Published on September 16, 2020
Electronic data collection is so ubiquitous in today’s world that it would be easier to list the aspects of our lives in which data isn’t collected by others. The COVID-19 pandemic has accelerated consumer movement into doing business virtually as health concerns increase the demand for contactless and paperless transactions. Pre-pandemic, some businesses felt no need to even have a website; now businesses and professionals are relying on the internet to let consumers know that they are still operating. For example, real estate leasing agencies are now doing “virtual tours” instead of open houses, a boat rental company launched a website so travelers can see and rent a boat through an online booking system, and restaurants are now providing QR codes so their customers can use their smartphones to access their menus to abide by social distancing measures and also are increasingly accepting contactless e-payment solutions.
U.S. regulators have begun to react and respond to this trend. Earlier this year, the California Attorney General announced approval of the final regulations under the California Consumer Privacy Act (“CCPA”). This legislation is the first instance in an emerging trend of consumer data privacy right protections. Although California is the first, many states are right behind it with privacy legislation already signed (i.e., Maine and Nevada) or that are in committees/chambers (i.e., New York, New Jersey, Illinois, etc.). Generally, these laws providing consumers with codified rights to control their personal data such as the right to access, deletion, portability, and to opt-out of collecting their information. These laws also impose draconian penalties against businesses for non-compliance such as large fines and potential loss of licensure. The Financial Services industry is especially vulnerable to these penalties as financial information is sensitive data and any company collecting or using that data are targets to hackers and data thieves.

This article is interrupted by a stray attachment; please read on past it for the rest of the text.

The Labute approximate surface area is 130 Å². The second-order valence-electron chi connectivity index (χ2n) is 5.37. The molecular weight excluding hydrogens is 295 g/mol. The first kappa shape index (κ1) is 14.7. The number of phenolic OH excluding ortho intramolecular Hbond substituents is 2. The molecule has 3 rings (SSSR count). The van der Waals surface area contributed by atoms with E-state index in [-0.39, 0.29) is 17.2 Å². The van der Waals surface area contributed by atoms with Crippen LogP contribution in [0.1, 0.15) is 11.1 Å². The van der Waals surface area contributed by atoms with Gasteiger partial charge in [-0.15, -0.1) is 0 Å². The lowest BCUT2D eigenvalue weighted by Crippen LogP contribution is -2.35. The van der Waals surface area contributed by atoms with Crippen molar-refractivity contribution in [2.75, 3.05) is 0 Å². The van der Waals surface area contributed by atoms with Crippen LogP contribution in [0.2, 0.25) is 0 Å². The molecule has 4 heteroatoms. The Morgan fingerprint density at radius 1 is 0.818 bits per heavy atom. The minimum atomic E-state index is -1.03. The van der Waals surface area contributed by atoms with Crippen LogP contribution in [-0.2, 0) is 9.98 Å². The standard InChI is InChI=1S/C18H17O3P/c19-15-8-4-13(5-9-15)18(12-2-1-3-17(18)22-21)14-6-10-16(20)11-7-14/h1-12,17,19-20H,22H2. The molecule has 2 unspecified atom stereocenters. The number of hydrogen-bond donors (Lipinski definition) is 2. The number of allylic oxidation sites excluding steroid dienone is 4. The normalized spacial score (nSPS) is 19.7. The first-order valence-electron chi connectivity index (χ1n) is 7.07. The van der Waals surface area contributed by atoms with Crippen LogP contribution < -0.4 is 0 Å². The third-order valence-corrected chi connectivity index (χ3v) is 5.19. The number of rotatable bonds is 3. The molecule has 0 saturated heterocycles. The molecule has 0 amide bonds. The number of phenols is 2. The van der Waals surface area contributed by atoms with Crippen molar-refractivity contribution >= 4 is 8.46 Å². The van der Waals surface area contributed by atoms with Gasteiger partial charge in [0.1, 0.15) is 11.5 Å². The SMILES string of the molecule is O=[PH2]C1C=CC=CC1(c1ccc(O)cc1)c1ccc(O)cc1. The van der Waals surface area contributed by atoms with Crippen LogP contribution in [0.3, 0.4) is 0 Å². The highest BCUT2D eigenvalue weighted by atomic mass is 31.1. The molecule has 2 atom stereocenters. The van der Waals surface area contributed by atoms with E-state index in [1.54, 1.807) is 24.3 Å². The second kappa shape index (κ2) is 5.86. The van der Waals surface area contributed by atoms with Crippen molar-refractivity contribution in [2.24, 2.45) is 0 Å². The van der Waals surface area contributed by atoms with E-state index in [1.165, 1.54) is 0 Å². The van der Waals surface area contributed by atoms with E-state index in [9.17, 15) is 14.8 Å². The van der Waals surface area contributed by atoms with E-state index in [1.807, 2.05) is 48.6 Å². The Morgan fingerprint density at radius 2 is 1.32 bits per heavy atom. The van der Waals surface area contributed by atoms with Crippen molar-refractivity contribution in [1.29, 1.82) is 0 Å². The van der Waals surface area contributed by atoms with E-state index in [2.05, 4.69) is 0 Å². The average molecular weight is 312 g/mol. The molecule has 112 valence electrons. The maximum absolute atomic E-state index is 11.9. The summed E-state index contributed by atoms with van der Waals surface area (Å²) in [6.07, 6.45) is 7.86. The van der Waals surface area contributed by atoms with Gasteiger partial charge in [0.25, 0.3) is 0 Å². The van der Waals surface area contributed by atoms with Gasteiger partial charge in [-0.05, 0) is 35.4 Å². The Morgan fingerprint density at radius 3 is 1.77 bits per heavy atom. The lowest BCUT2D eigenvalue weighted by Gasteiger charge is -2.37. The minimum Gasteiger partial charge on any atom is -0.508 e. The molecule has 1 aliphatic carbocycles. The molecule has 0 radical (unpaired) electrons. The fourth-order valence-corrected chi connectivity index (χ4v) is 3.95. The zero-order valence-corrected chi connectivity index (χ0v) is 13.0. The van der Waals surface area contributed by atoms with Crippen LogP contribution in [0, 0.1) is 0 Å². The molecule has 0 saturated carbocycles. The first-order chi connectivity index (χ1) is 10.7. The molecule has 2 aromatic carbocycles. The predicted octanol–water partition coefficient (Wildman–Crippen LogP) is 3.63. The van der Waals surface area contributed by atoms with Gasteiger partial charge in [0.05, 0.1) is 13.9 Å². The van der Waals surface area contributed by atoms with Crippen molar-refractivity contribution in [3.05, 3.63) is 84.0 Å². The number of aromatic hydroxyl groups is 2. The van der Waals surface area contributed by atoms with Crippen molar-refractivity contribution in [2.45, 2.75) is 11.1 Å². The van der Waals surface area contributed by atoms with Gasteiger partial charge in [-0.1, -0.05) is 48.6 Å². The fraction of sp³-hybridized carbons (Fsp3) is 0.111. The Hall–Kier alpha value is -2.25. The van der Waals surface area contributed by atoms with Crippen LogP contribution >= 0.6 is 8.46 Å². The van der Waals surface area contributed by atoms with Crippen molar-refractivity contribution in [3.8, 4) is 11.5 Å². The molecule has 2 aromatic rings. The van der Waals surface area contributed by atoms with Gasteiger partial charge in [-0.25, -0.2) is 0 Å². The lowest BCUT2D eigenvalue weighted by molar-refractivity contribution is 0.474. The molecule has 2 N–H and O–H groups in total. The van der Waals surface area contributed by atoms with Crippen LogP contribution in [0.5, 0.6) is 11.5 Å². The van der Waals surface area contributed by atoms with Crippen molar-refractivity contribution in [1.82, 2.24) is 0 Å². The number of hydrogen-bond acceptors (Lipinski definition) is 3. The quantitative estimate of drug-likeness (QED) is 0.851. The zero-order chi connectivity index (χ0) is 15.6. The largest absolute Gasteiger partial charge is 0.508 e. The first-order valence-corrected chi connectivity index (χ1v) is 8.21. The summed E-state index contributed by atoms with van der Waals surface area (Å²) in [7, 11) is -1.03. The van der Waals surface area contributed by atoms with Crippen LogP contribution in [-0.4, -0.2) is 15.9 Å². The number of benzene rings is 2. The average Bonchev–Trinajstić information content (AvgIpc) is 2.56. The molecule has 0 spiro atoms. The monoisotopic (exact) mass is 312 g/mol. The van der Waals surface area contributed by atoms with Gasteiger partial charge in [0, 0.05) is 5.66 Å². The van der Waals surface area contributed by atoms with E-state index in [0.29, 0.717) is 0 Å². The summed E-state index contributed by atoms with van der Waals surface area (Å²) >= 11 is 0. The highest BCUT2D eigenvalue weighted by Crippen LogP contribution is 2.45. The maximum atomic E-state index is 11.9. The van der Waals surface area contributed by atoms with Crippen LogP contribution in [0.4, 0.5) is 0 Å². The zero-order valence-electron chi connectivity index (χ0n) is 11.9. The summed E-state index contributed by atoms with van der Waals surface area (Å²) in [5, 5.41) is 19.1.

Most financial institutions that are “significantly engaged” in financial activities (i.e. banks, insurance providers, securities firms, mortgage lenders, etc.) are heavily regulated under the Gramm-Leach-Bliley Act of 1999 (“GLBA”). The GLBA has a privacy rule that accounts for clear and conspicuous policies, opt-out rights and limitations on data sharing.
But not every Financial Services Professional and Company is obligated to comply with GLBA. Therefore, with the adoption of new technologies to serve clients, the financial services industry needs to pay attention to data privacy laws.
Businesses that quickly adapt to this changing landscape may not only avoid additional costs, but also become more profitable in the long run as these industries scramble to keep up with compliance requirements from the CCPA and international laws such as the EU’s General Data Protection Regulation (“GDPR”) and Brazil’s Lei Geral de Proteçāo de Dados (“LGPD”), which all have tremendous noncompliance fees. Financial Services Companies and Professionals are adopting a host of different technologies to serve their clients and protect their data. But with the adoption of technology comes important questions such as: what kind of data are you collecting, storing and sharing across different platforms? Early compliance and adoption of best practices, much like preventative medicine, will save a business much pain going forward. At the very least, every business should now look at their existing vendor contracts that handle data management and see what privacy and security provisions are in place.
Data Privacy regulation is a growing concern for Financial Services Companies and Professionals. The Warren Law Group can help strategize on the best approach to data privacy, so your company can remain ahead of the pack and reduce liability or exposure to regulatory oversight.
Written By Christopher Warren & Todd Kulkin, Esqs.
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